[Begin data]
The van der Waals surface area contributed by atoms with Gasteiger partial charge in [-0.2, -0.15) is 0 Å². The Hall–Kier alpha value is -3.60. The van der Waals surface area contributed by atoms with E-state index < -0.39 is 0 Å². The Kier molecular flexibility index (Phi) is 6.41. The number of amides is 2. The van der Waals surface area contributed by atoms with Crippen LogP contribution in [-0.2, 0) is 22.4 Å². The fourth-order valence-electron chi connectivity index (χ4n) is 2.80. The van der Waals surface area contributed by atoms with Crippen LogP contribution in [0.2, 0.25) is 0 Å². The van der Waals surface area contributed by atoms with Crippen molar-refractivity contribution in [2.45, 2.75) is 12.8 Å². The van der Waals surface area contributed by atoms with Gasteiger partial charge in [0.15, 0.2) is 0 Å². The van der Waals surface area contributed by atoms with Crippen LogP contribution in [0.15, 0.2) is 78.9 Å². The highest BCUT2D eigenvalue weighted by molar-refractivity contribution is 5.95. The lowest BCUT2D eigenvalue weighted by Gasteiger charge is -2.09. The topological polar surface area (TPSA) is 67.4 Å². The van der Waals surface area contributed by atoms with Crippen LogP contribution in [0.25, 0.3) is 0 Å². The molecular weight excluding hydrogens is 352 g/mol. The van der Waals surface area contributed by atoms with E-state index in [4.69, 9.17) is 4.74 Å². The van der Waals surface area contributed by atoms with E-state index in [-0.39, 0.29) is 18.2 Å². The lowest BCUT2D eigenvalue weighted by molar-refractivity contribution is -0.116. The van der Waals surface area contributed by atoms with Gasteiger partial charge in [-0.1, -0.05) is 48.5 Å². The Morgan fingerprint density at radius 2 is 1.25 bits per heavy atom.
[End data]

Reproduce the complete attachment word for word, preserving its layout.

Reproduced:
The van der Waals surface area contributed by atoms with Gasteiger partial charge in [-0.2, -0.15) is 0 Å². The Hall–Kier alpha value is -3.60. The van der Waals surface area contributed by atoms with E-state index < -0.39 is 0 Å². The Kier molecular flexibility index (Phi) is 6.41. The number of amides is 2. The van der Waals surface area contributed by atoms with Crippen LogP contribution in [-0.2, 0) is 22.4 Å². The fourth-order valence-electron chi connectivity index (χ4n) is 2.80. The van der Waals surface area contributed by atoms with Crippen LogP contribution in [0.2, 0.25) is 0 Å². The van der Waals surface area contributed by atoms with Crippen molar-refractivity contribution in [2.45, 2.75) is 12.8 Å². The van der Waals surface area contributed by atoms with Gasteiger partial charge in [0.15, 0.2) is 0 Å². The van der Waals surface area contributed by atoms with Crippen LogP contribution in [0.15, 0.2) is 78.9 Å². The highest BCUT2D eigenvalue weighted by molar-refractivity contribution is 5.95. The lowest BCUT2D eigenvalue weighted by Gasteiger charge is -2.09. The topological polar surface area (TPSA) is 67.4 Å². The van der Waals surface area contributed by atoms with Crippen LogP contribution in [0.25, 0.3) is 0 Å². The molecular weight excluding hydrogens is 352 g/mol. The van der Waals surface area contributed by atoms with E-state index in [4.69, 9.17) is 4.74 Å². The van der Waals surface area contributed by atoms with E-state index in [-0.39, 0.29) is 18.2 Å². The lowest BCUT2D eigenvalue weighted by molar-refractivity contribution is -0.116. The van der Waals surface area contributed by atoms with Gasteiger partial charge in [-0.1, -0.05) is 48.5 Å². The Morgan fingerprint density at radius 2 is 1.25 bits per heavy atom.